"A sophisticated internet user with enough understanding of the situation to know what information to look for and where to look might have been able to find data regarding Baxter Healthcare's emissions," wrote Brooks. "But that does not necessarily relieve Baxter of a duty to warn."
Baxter still considers its reports to state and federal regulators its primary means of updating the public on its use of the chemical, according to Russ. The company also communicates regularly with the mayor and others in Mountain Home about work at the facility and emissions.
Last year, Baxter settled the case out of court paying the plaintiffs an unspecified amount, according to a financial document the company filed with the U.S. Securities and Exchange Commission.
"The settlement of these claims does not preclude potential future lawsuits," company officials wrote in the 2021 annual financial report.
A woman who answered a phone call to a number registered to Tamara Knight in Mountain Home declined to comment on the case. Phone calls to a number registered to Gary Beck went unanswered. Benjamin Richman, one of the plaintiff attorneys, declined to comment on the case for this article.
Out-of-court settlements often include confidentiality clauses that prevent plaintiffs from discussing the details of the case.
Since the EPA designated ethylene oxide as a known carcinogen, hundreds of plaintiffs have leveled accusations against other major emitters of the gas. Lawmakers in Georgia and Illinois tightened regulations of the chemical. In Congress, a bipartisan task force with representatives from Georgia, Illinois and Pennsylvania pushed the EPA to tighten emission regulations.
The backlash prompted some facilities to reduce their releases of the gas or temporarily close. At least one sterilization plant in Illinois shut down in 2019 after facing pressure from community members and restrictions from state officials.
As sterilization facilities scaled back their use of ethylene oxide, the FDA anticipated potential shortages in important medical devices. While facilities may use several methods to sterilize medical equipment, ethylene oxide is often the only chemical effective at killing microbes on devices with multi-layered packaging or equipment that is sensitive to heat or moisture.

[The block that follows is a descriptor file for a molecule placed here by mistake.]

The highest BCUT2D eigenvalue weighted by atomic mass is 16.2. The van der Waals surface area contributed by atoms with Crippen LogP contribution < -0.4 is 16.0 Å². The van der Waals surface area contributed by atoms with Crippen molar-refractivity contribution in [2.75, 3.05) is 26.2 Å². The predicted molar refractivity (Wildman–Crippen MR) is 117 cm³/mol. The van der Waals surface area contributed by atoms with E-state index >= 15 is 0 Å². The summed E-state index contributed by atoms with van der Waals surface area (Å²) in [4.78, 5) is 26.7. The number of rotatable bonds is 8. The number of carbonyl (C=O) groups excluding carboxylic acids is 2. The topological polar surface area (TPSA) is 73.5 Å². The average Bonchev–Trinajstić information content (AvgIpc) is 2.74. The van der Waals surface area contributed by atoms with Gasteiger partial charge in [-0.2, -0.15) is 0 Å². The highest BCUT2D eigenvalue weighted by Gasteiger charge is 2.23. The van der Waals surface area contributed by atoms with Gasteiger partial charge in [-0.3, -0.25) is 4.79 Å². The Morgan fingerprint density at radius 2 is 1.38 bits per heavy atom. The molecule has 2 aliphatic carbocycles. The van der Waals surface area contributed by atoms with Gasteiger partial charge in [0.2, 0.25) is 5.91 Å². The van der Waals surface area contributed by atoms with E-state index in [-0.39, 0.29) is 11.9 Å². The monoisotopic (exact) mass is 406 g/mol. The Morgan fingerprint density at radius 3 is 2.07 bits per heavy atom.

"In short: this method is critical to our health care system and to the continued availability of safe, effective and high-quality medical devices," Dr. Norman Sharpless, acting commissioner of food and drugs, said in a 2019 FDA news release.
The FDA has since started a program aimed at finding alternative ways of sterilizing medical devices.
As an ongoing effort to reduce ethylene oxide emissions, Baxter's research and development teams are exploring ways of using less of the gas in the facility's sterilization process. The company might be willing to adopt other methods of sterilizations that become available in the future.
"Everything is under consideration," said Russ.
Few if any Mountain Home residents have raised concerns about ethylene oxide emissions, according to Mayor Hillery Adams. Most complaints regarding the facility are due to noise or construction work.
Baxter Healthcare Corp. is the second-largest employer in the community behind Baxter Regional Medical Center, according to Adams.
Baxter's facility was the only significant emitter of ethylene oxide in Arkansas to report emissions of the gas within the past 10 years of available data. Clean Harbors in El Dorado, which recorded emissions of one pound in 2019 and 2020, was the only other facility in the state to report releases to the EPA during this time.
Dr. Bala Simon, deputy chief medical officer for the state Department of Health, was unaware of any investigations by the department into potential cancer clusters in the Mountain Home area.
As part of an upcoming revision of the EPA's ethylene oxide regulations, federal officials are considering a new round of public outreach, according to Joe Robledo, an EPA spokesman.
While the agency has yet to finalize its list of communities to be included in the outreach, Robledo said in a statement that the effort could include Mountain Home.